FIG. 12 illustrates parts of waveforms outputted from the respective components in the non-collision determining means 2a shown in FIG. 2. The left side as seen in FIG. 12(a) shows a waveform outputted from the G sensor 1 at the time of an impact or shock such as a run on a curb, which requires no start signal, and a subtraction function corresponding to the output of the subtraction function generating means 11. The right side as seen in FIG. 12(a) illustrates a waveform (hereinafter abbreviated as "G waveform") outputted from the G sensor 1 at the time of a high-speed collision (50 km/h or so) which requires the start signal, and a subtraction function corresponding to the output of the subtraction function generating means 11. Further, the left side as seen in FIG. 12(b) shows integrated values subsequent to the subtraction and integration of waveforms at the time of the shock such as the run on the curb, which no requires the start signal is required. The right side as seen in FIG. 12(b) shows integrated values subsequent to the subtraction and integration of waveforms at the time of the high-speed collision (50 km/h or so) which requires the start signal.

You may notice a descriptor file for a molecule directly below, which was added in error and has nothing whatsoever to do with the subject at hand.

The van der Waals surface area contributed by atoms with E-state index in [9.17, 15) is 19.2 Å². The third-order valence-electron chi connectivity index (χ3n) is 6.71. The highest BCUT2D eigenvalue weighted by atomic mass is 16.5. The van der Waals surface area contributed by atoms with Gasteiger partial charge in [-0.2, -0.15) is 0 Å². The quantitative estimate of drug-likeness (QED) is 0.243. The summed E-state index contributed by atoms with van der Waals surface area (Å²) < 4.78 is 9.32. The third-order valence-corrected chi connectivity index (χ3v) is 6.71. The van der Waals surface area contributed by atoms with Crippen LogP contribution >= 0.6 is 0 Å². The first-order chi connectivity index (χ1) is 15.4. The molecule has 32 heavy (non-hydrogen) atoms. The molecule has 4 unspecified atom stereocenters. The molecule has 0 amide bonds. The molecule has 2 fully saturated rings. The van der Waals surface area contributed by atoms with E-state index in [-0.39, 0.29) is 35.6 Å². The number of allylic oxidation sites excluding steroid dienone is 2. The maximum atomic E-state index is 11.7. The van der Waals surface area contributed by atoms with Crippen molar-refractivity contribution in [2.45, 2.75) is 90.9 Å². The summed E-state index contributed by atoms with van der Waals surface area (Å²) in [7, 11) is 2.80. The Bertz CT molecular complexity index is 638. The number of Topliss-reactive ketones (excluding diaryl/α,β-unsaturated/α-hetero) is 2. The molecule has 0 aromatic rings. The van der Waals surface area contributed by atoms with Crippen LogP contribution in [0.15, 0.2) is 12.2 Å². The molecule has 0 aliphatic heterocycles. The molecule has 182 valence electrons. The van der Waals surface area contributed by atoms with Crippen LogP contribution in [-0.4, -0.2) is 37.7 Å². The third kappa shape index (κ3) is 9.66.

When the subtracted value is of such a given value as indicated by a broken line C in FIG. 12(a), which is other than the value varied with time as described in the first embodiment, the subtracted and integrated value at the time of the run on the curb becomes V1 shown in FIG. 12(b) and the subtracted and integrated value at the time of the high-speed collision becomes V3. Since the start signal is unnecessary upon the run on the curb, the threshold THB of the comparing means A4 is set to TH1 larger than the peak value of V1. In this case, the time (hereinafter abbreviated as "TTF" (time to fire)) required to output the start signal upon high-speed collision reaches a time interval t1 necessary for V3 to exceed the threshold TH1.